One of the most popular features at the Classic Film and TV Cafe is the site’s “A to Z” list. This month, the Cafe tackles film noir–a daunting task because there so many good ones. For example, for “D”, I could have gone with any of the following: The Dark Corner, Dark City, Detour, The Desperate Hours, or Drive a Crooked Road. So, if I’ve omitted one of your favorites, please leave a comment!
B –The Big Heat (19530. A homicide detective (Glenn Ford) takes on a crime syndicate when his wife is murdered. Favorite line is when Gloria Grahame tells the hero: “You’re about as romantic as a pair of handcuffs.”
E – Edge of Doom (1950). Following the death of his mother, a mentally unbalanced young man (Farley Granger), with a grudge against the church, murders a priest in this grim noir.
F – Force of Evil (1948). “If you need a broken man to love, break your husband,” says John Garfield’s tough-talking lawyer to Marie Windsor’s femme fatale in this poetic picture. Director Abraham Polonsky was subsequently blacklisted and wouldn’t direct again for over 20 years.
H – Human Desire (1954). Gloria Grahame sizzles as a sexpot with an abusive husband who lures Glenn Ford into a torrid affair. Now, if she only get rid of her husband (Broderick Crawford)…. French director Jean Renoir earlier adapted the same Emile Zola novel, The Human Beast, to great effect.
I – In a Lonely Place (1950). Noir favorite Gloria Grahame plays a starlet and Humphrey Bogart a screenwriter suspected of murder in this dark tale set against cynical Hollywood.
J – Johnny O’Clock (1947). A casino provides an interesting backdrop for the typical plot about a basically good guy (Dick Powell) who gets mixed up with murder and crooked cops. With Evelyn Keyes and Lee J. Cobb.
K – Kiss Me Deadly (1955). Mike Hammer (Ralph Meeker) pummels bad guys, gets beat up a lot, and looks for the “great whatsit” in Robert Aldrich’s one-of-a-kind cult noir.
L – Laura (1944). Clifton Webb created one of the great characters in American cinema with his portrayal of Waldo Lydecker. Of course, the rest of the film ain’t bad either, with Otto Preminger’s stylish direction, David Raksin’s haunting music, and the stunning Gene Tierney.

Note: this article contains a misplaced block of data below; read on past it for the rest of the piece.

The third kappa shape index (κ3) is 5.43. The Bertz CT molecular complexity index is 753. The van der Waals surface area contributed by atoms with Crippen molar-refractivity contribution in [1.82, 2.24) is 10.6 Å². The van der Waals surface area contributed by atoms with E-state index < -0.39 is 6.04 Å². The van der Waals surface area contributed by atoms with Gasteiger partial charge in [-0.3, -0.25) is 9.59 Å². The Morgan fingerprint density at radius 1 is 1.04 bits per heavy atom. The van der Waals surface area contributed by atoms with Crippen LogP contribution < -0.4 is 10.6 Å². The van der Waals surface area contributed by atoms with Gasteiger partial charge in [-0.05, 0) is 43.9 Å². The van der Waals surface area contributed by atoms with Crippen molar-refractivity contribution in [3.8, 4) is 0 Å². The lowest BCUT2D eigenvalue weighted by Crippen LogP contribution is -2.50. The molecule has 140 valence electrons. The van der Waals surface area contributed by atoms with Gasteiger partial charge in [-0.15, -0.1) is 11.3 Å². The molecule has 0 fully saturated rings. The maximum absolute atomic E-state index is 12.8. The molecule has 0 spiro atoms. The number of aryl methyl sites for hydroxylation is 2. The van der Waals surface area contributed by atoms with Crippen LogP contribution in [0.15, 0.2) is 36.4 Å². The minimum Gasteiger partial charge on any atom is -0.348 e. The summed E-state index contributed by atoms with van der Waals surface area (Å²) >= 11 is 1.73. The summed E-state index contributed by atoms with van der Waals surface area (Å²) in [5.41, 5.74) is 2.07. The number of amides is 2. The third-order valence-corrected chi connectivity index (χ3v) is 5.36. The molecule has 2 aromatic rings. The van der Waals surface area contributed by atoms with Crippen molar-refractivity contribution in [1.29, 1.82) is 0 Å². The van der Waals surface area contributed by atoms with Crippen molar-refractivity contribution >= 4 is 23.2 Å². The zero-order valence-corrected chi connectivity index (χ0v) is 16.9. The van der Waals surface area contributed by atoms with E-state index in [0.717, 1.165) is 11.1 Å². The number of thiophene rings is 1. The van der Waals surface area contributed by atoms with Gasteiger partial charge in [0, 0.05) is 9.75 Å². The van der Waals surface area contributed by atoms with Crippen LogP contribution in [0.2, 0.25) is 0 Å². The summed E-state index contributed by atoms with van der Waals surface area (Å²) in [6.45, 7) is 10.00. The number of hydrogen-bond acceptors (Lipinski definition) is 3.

M – The Maltese Falcon (1941). John Huston’s classic is “the stuff that dreams are made of.” You knew that as soon as you saw that opening shot of the office windows with the letters reversed, right?
N – Nightmare Alley (1947). Tyrone Power gives perhaps his finest performance as a seedy carnival hustler who hits the big time–briefly–with a mind-reading act.
O – Out of the Past (1947). With its contrasts of bright lights and dark shadows, Out of the Past is a visual feast. It’s also a compelling tale of a man (Robert Mitchum) pulled back into the shadows of his past–no matter how hard he tries to escape them. Perhaps, my favorite film noir.
P – Pickup on South Street (1953). A pickpocket steals a woman’s wallet. What neither of them know is that it contains microfilm with government secrets coveted by her communist spy ex-boyfriend.
Q – Quicksand (1950). A petty crime snowballs into a heap of trouble for garage mechanic Mickey Rooney. It doesn’t help that Peter Lorre is on hand as the shady owner of a penny arcade.
R –Raw Deal (1948). An unexpected love triangle highlights Anthony Mann’s sharp tale of an escaped convict trying to elude the police and a crime boss trying to kill him.
S – Sunset Blvd (1950). Are you ready for your close-up? Of course, you are!
T – The Third Man (1949). There’s this guy named Harry Lime in post-World War II Vienna….
U – Underworld U.S.A. (1961) A youth grows into a vicious criminal so that he avenge his father’s death at the hands of mobsters. A relentless look at corruption by Pickup on South Street director Samuel Fuller.
W – The Web (1947). After a memorable supporting turn in Laura, Vincent Price plays a smooth villain in this seldom-shown noir co-starring Edmund O’Brien (who would later star in an even better noir, D.O.A.).
X – The Amazing Mr. X (1948)(well, this one is a bit of a cheat). Also known as The Spiritualist, this “B” film shares similarities with the bigger-budgeted Nightmare Alley. In this one, Turhan Bey plays a con artist who becomes an unwilling accomplice in a murder plot.
Y – You Only Live Once (1937). Fritz Lang’s 1937 classic is considered an early noir, largely due to its bleak outlook in telling the story of an ex-con (Henry Fonda) who seems unable to escape his tragic fate.
Z – The Zither music in The Third Man (1949).
Rick29 is a film reference book author and a regular contributor at the Classic Film & TV Café , on Facebook and Twitter. He’s a big fan of MovieFanFare, too, of course!